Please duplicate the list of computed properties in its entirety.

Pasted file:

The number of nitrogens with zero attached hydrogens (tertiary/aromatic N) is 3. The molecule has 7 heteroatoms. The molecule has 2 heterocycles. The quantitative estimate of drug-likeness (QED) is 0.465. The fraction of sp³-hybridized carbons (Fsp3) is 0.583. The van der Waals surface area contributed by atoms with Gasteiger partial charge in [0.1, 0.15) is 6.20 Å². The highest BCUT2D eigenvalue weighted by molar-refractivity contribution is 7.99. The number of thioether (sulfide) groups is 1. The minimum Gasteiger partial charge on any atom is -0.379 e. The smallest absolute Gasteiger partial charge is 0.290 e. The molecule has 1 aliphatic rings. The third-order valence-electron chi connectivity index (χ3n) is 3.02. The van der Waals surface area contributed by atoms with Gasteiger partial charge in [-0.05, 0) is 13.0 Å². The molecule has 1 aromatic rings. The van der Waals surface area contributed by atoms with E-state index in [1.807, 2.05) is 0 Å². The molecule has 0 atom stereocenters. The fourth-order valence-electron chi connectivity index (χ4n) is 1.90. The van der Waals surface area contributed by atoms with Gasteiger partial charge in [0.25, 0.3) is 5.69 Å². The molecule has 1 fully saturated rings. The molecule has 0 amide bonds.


The number of nitrogens with zero attached hydrogens (tertiary/aromatic N) is 3. The molecule has 7 heteroatoms. The molecule has 2 heterocycles. The quantitative estimate of drug-likeness (QED) is 0.465. The fraction of sp³-hybridized carbons (Fsp3) is 0.583. The van der Waals surface area contributed by atoms with Gasteiger partial charge in [0.1, 0.15) is 6.20 Å². The highest BCUT2D eigenvalue weighted by molar-refractivity contribution is 7.99. The number of thioether (sulfide) groups is 1. The minimum Gasteiger partial charge on any atom is -0.379 e. The smallest absolute Gasteiger partial charge is 0.290 e. The molecule has 1 aliphatic rings. The third-order valence-electron chi connectivity index (χ3n) is 3.02. The van der Waals surface area contributed by atoms with Gasteiger partial charge in [-0.05, 0) is 13.0 Å². The molecule has 1 aromatic rings. The van der Waals surface area contributed by atoms with E-state index in [1.807, 2.05) is 0 Å². The molecule has 0 atom stereocenters. The fourth-order valence-electron chi connectivity index (χ4n) is 1.90. The van der Waals surface area contributed by atoms with Gasteiger partial charge in [0.25, 0.3) is 5.69 Å². The molecule has 1 fully saturated rings. The molecule has 0 amide bonds.